Career break scheme

Definition

A career break is an agreed period of unpaid leave (minimum 1 month, maximum 12 months) at the end of which the University will make all reasonable efforts to allow the employee to return to their previous role, or a similar role with the University. There is no statutory provision for, or automatic entitlement to, career breaks but the University recognises that there may be circumstances in which it may be beneficial for employees to take an extended period of time away from work.

The career break scheme is not contractual and can be withdrawn at any time.

Benefits for employees

Career breaks allow employees to maintain their work-life balance. A career break may be requested for a wide variety of reasons, for example:

  • A period of caring responsibilities (NB separate provisions apply for maternity, paternity adoption and shared parental leave, and unpaid parental leave - see family leave)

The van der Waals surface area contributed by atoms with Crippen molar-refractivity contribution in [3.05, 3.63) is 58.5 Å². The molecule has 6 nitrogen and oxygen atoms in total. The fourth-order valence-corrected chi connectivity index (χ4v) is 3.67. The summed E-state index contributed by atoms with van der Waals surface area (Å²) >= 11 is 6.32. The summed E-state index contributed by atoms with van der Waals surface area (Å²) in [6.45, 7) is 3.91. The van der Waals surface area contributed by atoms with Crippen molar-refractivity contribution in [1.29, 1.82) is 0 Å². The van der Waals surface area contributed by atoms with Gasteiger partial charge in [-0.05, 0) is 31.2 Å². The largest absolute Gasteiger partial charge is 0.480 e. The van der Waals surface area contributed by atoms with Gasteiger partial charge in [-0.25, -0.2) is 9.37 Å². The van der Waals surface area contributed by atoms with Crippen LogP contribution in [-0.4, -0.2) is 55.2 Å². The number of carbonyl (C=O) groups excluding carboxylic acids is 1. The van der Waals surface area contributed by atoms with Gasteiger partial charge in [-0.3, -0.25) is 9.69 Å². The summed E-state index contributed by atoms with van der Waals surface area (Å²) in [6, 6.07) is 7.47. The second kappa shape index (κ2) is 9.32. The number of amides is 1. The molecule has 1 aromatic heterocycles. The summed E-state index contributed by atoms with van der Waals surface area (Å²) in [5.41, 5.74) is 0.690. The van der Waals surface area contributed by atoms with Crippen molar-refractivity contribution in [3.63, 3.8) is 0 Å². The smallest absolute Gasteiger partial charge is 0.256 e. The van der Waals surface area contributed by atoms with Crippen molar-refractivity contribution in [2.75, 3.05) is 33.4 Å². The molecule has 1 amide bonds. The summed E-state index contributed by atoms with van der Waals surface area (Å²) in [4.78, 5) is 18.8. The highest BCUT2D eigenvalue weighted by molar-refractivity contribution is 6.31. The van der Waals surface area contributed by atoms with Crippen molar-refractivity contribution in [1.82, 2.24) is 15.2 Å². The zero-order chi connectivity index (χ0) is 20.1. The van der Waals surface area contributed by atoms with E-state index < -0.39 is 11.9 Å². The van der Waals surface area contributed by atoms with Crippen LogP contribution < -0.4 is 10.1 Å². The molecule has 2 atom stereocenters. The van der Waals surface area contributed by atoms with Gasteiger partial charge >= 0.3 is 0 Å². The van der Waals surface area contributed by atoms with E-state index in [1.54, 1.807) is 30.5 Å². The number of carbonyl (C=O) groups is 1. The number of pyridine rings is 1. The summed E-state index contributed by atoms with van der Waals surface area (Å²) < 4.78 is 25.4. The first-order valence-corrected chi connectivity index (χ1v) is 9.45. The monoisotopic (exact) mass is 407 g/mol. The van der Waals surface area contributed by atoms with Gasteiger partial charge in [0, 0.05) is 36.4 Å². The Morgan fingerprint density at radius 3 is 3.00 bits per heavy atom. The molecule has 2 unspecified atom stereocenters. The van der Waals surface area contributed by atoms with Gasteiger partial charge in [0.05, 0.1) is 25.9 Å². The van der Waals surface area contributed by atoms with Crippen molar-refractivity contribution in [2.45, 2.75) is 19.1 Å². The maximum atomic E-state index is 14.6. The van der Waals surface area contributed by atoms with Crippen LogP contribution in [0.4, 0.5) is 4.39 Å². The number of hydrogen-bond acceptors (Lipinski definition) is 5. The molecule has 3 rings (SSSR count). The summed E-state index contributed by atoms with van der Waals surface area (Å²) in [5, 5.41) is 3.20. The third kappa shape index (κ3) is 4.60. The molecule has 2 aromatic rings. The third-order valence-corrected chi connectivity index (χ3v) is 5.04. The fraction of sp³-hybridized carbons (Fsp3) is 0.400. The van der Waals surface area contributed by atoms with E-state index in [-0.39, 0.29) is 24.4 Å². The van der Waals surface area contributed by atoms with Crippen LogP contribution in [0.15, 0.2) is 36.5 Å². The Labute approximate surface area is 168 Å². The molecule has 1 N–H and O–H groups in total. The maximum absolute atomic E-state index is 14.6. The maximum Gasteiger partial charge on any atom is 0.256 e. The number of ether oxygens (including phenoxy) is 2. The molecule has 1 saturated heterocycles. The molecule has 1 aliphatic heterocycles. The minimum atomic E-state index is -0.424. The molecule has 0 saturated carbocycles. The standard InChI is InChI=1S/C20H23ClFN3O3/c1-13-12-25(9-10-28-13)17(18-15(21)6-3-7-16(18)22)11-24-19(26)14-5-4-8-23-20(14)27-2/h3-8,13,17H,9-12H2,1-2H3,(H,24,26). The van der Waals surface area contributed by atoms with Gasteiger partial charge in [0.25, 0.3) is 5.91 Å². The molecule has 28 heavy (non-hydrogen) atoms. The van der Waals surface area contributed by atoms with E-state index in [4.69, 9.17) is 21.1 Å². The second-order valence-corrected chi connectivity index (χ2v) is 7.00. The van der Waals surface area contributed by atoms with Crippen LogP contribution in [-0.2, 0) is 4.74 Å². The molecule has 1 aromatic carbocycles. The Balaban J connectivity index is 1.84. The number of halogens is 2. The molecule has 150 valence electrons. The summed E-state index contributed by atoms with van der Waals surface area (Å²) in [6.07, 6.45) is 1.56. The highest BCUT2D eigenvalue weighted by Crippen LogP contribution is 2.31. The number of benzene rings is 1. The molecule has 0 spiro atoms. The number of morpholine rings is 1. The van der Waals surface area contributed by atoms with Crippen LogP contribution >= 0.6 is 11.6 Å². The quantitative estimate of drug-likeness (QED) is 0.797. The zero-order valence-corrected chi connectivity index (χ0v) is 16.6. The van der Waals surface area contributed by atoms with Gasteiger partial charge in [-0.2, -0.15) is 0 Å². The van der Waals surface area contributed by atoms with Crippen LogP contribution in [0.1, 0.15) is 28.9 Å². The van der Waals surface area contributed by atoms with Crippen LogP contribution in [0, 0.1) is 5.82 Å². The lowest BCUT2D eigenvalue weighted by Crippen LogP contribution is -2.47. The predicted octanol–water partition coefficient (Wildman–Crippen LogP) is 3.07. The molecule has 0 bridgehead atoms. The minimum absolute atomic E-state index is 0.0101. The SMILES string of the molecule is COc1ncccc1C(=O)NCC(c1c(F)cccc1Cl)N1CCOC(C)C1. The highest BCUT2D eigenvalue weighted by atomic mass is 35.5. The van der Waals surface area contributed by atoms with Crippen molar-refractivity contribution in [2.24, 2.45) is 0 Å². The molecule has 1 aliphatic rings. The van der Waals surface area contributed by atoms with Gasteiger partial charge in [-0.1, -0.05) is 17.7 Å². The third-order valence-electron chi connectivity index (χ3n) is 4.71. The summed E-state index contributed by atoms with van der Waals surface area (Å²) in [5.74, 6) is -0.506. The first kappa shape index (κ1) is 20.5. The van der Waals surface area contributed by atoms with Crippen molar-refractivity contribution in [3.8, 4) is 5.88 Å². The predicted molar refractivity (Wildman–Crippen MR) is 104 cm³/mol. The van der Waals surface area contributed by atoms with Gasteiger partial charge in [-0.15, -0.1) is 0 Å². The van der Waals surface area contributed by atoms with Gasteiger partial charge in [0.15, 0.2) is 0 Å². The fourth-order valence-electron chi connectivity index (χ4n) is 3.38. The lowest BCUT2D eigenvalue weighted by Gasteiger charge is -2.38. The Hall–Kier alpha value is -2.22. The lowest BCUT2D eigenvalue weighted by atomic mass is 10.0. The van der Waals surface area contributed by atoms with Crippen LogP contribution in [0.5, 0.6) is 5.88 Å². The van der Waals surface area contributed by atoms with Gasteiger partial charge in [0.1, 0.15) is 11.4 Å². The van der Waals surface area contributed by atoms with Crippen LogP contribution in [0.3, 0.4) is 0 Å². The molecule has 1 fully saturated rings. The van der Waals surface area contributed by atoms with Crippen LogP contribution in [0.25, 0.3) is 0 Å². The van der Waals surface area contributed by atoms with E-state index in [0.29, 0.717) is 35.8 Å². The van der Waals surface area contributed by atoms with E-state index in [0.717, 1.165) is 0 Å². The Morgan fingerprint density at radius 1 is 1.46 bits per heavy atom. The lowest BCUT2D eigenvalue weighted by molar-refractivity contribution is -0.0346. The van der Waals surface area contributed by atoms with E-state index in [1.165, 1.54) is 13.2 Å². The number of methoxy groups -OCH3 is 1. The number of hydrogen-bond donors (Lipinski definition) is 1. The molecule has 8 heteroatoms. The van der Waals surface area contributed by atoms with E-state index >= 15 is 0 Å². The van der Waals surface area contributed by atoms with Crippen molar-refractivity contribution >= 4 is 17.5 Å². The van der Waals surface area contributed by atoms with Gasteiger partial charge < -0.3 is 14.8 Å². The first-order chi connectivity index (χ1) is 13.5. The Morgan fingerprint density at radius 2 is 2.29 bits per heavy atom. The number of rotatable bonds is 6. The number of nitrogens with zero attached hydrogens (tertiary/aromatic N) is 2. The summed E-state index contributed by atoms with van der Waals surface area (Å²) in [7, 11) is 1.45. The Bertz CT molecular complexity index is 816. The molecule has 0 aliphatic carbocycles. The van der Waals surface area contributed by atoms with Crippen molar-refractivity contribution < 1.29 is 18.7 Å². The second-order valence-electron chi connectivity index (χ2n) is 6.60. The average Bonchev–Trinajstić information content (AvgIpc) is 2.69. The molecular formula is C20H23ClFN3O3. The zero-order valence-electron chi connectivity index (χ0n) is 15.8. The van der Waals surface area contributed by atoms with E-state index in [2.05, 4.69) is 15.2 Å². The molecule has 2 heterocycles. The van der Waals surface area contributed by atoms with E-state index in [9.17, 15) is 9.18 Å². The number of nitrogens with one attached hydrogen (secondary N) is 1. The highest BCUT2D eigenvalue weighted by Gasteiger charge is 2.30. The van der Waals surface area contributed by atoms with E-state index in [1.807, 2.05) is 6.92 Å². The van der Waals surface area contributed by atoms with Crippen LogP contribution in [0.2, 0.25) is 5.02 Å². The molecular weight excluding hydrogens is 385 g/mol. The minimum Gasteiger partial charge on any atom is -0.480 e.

• To undertake a period of training
  • To undertake a period of voluntary service overseas
  • To accompany a partner working overseas or visit family living overseas

A career break cannot be used for the purposes of taking paid employment with another employer, or setting up a private business venture. In order for the University to hold open employment for an individual, they must have a clear intention to return to work at the end of the break. (In some circumstances the Secondment scheme may allow a period of working for another employer whilst maintaining a University contract.)

Benefits for the University

Career breaks allow the University to attract and retain staff by demonstrating the University’s commitment to the long term career and personal development or wellbeing of employees at all stages of their lives, by allowing them to adjust their work-life balance according to their personal needs. Allowing a career break can assist in the development, retention and return of key staff whose contribution is vital to the future success of the University. In terms of a business case, improved retention reduces recruitment and training costs.

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